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EDITORIAL: No excuse for failing to disclose

“THERE are a lot of persons who missed.”

That’s the assessment of the Public Disclosure Chairman, Bishop Victor Cooper, with regards to the parliamentarians who failed to carry out their legal duty and file their disclosures on time.

There should be no excuses. It is not a new law. It should not be a surprise. It came into effect in 1977.

Every cycle, there are stories in the newspapers about who has disclosed and who has not.

Previously, Bishop Cooper said that some new Members of Parliament were unaware of the legal requirement to publicly disclose – but even if somehow people who aspired to be in politics missed the regular stories about public disclosures, press secretary Clint Watson shot that flimsy excuse down when he said that all Members of Parliament were made aware of the requirement during training at the start of the new administration’s term.

So to clarify, they should have been aware, and even if they weren’t aware, they were explicitly told.

Mr Watson does not deserve too much grace, however, as he went on to dismiss the legal requirement as a “simple oversight” on the part of those who did not file, suggesting that they were “so consumed with whatever they were doing” that they didn’t meet the deadline or forgot about it.

That’s not good enough. The truth is it does not matter if they were aware, if they forgot, if it was an oversight – there is a legal deadline and they should have to meet it. The rest of us are not afforded the luxury of being able to pick and choose which laws we obey. None of us is given leeway if our car insurance is out of date when we are stopped by police, or if we fail to file our tax information on time, and so on.

FNM chairman Dr Duane Sands said yesterday it appears that the rules did not apply to all under the Davis administration. It is encouraging to hear Dr Sands speak up on the issue, although we would urge him to go one step further and clarify whether all FNMs have met their legal obligations in this matter. There are still too many Parliamentarians whose disclosure status is unknown.

In fact, every single person who failed to disclose should be named - we should know who treats the law as an inconvenience.

We would agree with Dr Sands, however, on the next step. He said: “The law should be upheld and whatever consequences arise from not adhering to the law, those consequences should apply.”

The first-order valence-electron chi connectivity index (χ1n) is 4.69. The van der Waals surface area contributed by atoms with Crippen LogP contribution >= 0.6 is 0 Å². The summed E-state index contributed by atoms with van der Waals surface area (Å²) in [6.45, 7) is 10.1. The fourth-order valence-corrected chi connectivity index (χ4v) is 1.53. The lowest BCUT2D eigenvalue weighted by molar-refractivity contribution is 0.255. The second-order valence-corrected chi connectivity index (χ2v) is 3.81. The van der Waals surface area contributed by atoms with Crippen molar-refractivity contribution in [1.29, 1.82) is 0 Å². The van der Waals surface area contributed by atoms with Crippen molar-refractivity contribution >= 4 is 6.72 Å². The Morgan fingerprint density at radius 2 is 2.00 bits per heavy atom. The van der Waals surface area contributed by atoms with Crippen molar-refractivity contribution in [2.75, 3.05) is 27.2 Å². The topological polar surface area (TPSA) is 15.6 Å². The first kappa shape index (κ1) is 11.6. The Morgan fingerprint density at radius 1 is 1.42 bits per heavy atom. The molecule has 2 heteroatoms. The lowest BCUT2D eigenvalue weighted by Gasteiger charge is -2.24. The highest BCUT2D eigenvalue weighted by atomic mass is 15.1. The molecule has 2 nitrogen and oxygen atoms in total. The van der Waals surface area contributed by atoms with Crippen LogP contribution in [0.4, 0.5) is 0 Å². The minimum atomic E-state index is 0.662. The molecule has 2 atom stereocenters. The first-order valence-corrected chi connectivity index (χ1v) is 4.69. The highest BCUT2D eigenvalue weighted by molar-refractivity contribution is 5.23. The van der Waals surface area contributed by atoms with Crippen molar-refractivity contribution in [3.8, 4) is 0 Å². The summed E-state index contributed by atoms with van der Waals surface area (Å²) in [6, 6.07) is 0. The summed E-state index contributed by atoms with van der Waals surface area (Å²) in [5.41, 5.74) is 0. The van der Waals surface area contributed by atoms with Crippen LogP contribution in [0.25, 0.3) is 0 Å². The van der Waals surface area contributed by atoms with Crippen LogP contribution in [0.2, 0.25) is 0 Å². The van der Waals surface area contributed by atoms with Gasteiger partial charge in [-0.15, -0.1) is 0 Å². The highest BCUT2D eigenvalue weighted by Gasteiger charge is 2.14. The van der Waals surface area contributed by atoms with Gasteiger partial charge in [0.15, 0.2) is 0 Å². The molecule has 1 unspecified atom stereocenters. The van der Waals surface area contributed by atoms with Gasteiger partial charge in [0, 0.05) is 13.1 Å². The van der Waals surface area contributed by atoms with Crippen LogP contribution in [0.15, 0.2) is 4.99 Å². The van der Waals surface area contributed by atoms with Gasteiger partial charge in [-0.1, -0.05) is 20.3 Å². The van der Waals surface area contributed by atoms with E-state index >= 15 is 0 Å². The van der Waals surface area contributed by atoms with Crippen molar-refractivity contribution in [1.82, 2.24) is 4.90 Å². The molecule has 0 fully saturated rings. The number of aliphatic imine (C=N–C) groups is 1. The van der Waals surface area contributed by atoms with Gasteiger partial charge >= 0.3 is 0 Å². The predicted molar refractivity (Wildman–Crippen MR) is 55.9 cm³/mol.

The law should be upheld. That should not be so hard. Parliamentarians are in the position of making the laws that govern us all – the very least they should do is obey them.

Exuma deaths

The slow pace at which the details of the investigation into the deaths of three tourists in Exuma are being revealed is frustrating. Yesterday, sources told The Tribune it was confirmed that carbon monoxide was to blame for the deaths of Michael and Robbie Phillips and Vincent Paul Chiarella. The official confirmation has not yet been issued, however.

Sandals, understandably, is waiting for the official statement, although many will be eager to know what steps Sandals has taken to investigate internally too.

Police Commissioner Paul Rolle yesterday said to “wait for the pathologist for cause of death”.

And so we wait. This was a tragedy that must be thoroughly investigated, not least of all to ensure there can be no repeat. We need to understand exactly what went wrong that led to the deaths of three people. We need to be in a position to know if legislation is required to prevent another such tragedy. And the families need to know how this could happen, when visitors came to paradise for a holiday, only for it to end in the most horrible way.

If the pace is slow, the answers must be thorough – and it must be clear to everyone that nothing is being hidden from view.

Comments

sheeprunner12 1 month ago

Death by 1000 cuts...... That's the PLP right now

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tribanon 1 month ago

There are two very good reasons why so many of our corrupt and elitist elected officials do not give a rat's arse about their public financial disclosure requirements:

1) Their D - minus education makes them clueless how to go about preparing a personal net worth statement (yet they're expected to understand something about our country's finances, LOL); and

2) They know they will never have to pay a serious fine or spend even a day jail or prison for their non-compliance with the law (yet the poor mother who steals food from the grocery store to feed her starving children ends up being imprisoned).

For decades The Tribune has wasted time and space covering this issue without crying out for the law to be amended to impose suspension of parliamentary privileges, severe fines and/or serious prison time on recalcitrant and repeat offenders.

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